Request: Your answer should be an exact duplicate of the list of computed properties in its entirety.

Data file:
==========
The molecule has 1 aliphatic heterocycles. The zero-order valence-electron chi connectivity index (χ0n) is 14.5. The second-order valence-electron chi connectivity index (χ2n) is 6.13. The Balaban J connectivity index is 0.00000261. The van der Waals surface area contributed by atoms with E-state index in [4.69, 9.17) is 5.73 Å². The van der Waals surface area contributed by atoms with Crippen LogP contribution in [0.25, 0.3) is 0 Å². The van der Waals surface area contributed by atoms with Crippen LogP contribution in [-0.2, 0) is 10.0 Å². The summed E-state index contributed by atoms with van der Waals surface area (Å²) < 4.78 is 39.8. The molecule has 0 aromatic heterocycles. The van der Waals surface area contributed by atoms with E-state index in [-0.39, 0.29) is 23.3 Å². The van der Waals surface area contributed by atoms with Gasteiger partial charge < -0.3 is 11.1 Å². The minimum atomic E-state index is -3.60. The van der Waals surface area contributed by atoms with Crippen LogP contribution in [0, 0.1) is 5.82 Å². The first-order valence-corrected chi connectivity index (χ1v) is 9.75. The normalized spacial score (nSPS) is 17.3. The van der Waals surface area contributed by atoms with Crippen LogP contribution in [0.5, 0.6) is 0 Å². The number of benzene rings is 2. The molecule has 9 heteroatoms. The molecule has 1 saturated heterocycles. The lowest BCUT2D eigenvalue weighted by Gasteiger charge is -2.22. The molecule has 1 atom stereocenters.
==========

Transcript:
The molecule has 1 aliphatic heterocycles. The zero-order valence-electron chi connectivity index (χ0n) is 14.5. The second-order valence-electron chi connectivity index (χ2n) is 6.13. The Balaban J connectivity index is 0.00000261. The van der Waals surface area contributed by atoms with E-state index in [4.69, 9.17) is 5.73 Å². The van der Waals surface area contributed by atoms with Crippen LogP contribution in [0.25, 0.3) is 0 Å². The van der Waals surface area contributed by atoms with Crippen LogP contribution in [-0.2, 0) is 10.0 Å². The summed E-state index contributed by atoms with van der Waals surface area (Å²) < 4.78 is 39.8. The molecule has 0 aromatic heterocycles. The van der Waals surface area contributed by atoms with E-state index in [-0.39, 0.29) is 23.3 Å². The van der Waals surface area contributed by atoms with Gasteiger partial charge < -0.3 is 11.1 Å². The minimum atomic E-state index is -3.60. The van der Waals surface area contributed by atoms with Crippen LogP contribution in [0, 0.1) is 5.82 Å². The first-order valence-corrected chi connectivity index (χ1v) is 9.75. The normalized spacial score (nSPS) is 17.3. The van der Waals surface area contributed by atoms with Crippen LogP contribution in [0.5, 0.6) is 0 Å². The number of benzene rings is 2. The molecule has 9 heteroatoms. The molecule has 1 saturated heterocycles. The lowest BCUT2D eigenvalue weighted by Gasteiger charge is -2.22. The molecule has 1 atom stereocenters.